Thus, in their wisdom, these two great Men work together not towards a revolution but towards an evolution. After 1000 years communion cannot be restored overnight, but over decades relationships can be mended, theologies can be evolved and developed, cultural agreements can be strengthened; when the evolutions are complete the restoration of communion will not be a revolutionary act, but rather people will ask why it was not done decades ago.

What an insightful statement.
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« Reply #18 on: December 08, 2006, 02:45:21 AM »

You do understand that Cardinal Ratzinger grew more and more orthodox as he aged?

What is the evidence?
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« Reply #19 on: December 08, 2006, 03:42:44 AM »

What is the evidence?

Did you not hear the endless hissy fits raised by Catholic "progressives" over the 24 years Cardinal Ratzinger ("God's Rottweiler," the "German Shepherd," the "Vatican Enforcer") was Secretary of the Congregation of the Doctrine of the Faith? Or the collective swoons from the Spirit of Vatican IIers in Europe and North America when Ratzinger was called to the See of Peter in April 2005?

Give this 1999 profile of Ratzinger from the liberal National Catholic Reporter a read: http://www.natcath.com/NCR_Online/archives/041699/041699a.htm

Traditionalist Catholics, who generally are very critical of John Paul II's "liberalism," are significantly warmer to Benedict XVI. Traditional Catholics (usually simply called "conservative Catholics") loved John Paul and also love Benedict.

The only Catholic prelate since the 1980s more disliked among liberals than John Paul was Ratzinger, who was seen to do John Paul's dirty work of disciplining heretical priests and religious and silencing dissident theologians with particular relish.
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« Reply #20 on: December 08, 2006, 10:55:28 AM »

Did you not hear the endless hissy fits raised by Catholic "progressives" over the 24 years Cardinal Ratzinger ("God's Rottweiler," the "German Shepherd," the "Vatican Enforcer") was Secretary of the Congregation of the Doctrine of the Faith? Or the collective swoons from the Spirit of Vatican IIers in Europe and North America when Ratzinger was called to the See of Peter in April 2005?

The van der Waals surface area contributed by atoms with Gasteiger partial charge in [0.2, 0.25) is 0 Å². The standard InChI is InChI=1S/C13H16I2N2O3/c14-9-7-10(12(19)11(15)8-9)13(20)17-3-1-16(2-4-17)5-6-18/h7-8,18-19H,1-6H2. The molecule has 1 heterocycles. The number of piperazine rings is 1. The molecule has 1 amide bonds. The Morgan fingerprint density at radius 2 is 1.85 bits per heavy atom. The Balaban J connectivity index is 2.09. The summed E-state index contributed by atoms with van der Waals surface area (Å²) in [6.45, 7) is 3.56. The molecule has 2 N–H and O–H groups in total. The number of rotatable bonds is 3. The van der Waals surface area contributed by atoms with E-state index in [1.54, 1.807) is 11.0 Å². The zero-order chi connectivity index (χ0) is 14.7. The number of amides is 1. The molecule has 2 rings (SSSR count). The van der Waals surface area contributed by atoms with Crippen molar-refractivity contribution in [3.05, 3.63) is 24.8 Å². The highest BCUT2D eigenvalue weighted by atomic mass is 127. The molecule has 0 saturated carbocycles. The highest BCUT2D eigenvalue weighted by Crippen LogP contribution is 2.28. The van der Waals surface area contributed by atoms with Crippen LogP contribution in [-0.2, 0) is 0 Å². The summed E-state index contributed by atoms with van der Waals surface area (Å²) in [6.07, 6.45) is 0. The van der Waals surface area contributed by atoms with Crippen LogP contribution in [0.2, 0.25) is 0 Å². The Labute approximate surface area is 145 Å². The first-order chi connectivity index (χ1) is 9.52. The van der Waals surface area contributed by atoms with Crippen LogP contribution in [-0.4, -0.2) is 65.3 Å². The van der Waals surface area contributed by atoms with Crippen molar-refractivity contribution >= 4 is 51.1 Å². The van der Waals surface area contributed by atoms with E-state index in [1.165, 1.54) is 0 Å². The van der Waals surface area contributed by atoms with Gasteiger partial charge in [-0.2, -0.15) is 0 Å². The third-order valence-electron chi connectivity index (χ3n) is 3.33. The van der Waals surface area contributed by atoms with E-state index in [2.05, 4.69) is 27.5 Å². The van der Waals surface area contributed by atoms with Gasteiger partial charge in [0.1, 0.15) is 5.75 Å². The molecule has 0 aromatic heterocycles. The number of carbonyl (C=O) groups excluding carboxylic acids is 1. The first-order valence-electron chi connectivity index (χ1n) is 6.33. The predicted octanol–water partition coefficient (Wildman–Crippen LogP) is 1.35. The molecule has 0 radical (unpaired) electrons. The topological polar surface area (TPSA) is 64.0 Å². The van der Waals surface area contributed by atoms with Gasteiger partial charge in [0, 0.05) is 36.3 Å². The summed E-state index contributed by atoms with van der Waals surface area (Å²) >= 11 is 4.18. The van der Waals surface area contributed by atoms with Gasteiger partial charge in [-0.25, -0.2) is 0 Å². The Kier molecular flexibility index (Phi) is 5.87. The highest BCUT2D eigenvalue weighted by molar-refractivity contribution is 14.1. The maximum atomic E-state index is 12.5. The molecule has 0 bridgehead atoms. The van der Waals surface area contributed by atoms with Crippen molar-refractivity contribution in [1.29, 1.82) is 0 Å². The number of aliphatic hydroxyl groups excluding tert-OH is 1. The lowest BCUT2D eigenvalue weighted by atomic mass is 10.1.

Give this 1999 profile of Ratzinger from the liberal National Catholic Reporter a read: http://www.natcath.com/NCR_Online/archives/041699/041699a.htm

Traditionalist Catholics, who generally are very critical of John Paul II's "liberalism," are significantly warmer to Benedict XVI. Traditional Catholics (usually simply called "conservative Catholics") loved John Paul and also love Benedict.

The only Catholic prelate since the 1980s more disliked among liberals than John Paul was Ratzinger, who was seen to do John Paul's dirty work of disciplining heretical priests and religious and silencing dissident theologians with particular relish.
Exactly.
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« Reply #21 on: December 08, 2006, 11:01:56 AM »

I am going to go in for a little self criticism here, meaning considering the approach of my Church.  I fear this might offend some, and please understand that I don't mean to.  I really only want to consider this issue from an angle I just think never gets considered, at least not in the Catholic Church.  If I do cause offense, please accept my apologies.

Reading the above comment caused me to think, and I really can't say that I can see how the latter is a problem, though it would seem the former could easily be so.  I have to think that the real problem is that we Catholics seem to have a hobby of dogmatizing ourselves into a corner.  Basically, I think the Catholic Church has never learned the lesson of "if it ain't broke don't fix it."  We define dogmas when it seems completely unnecessary, and if we compare to the above mentioned reticence of the Orthodox to do this at all, we really look compulsive.  For instance, if we look at the history of the Church, dogmas were always defined in response to a heresy which threatened the faith.  It isn't like the bishops woke up one morning and said, "Hey, let's define some cool Marian dogmas!"  In the early Church all the formal definitions were of already accepted beliefs, but not all accepted beliefs were defined.  It only happened if it was needed, to stem the growth of a heresy.  I think this is a very crucial aspect which I have never seen addressed anywhere by Catholics.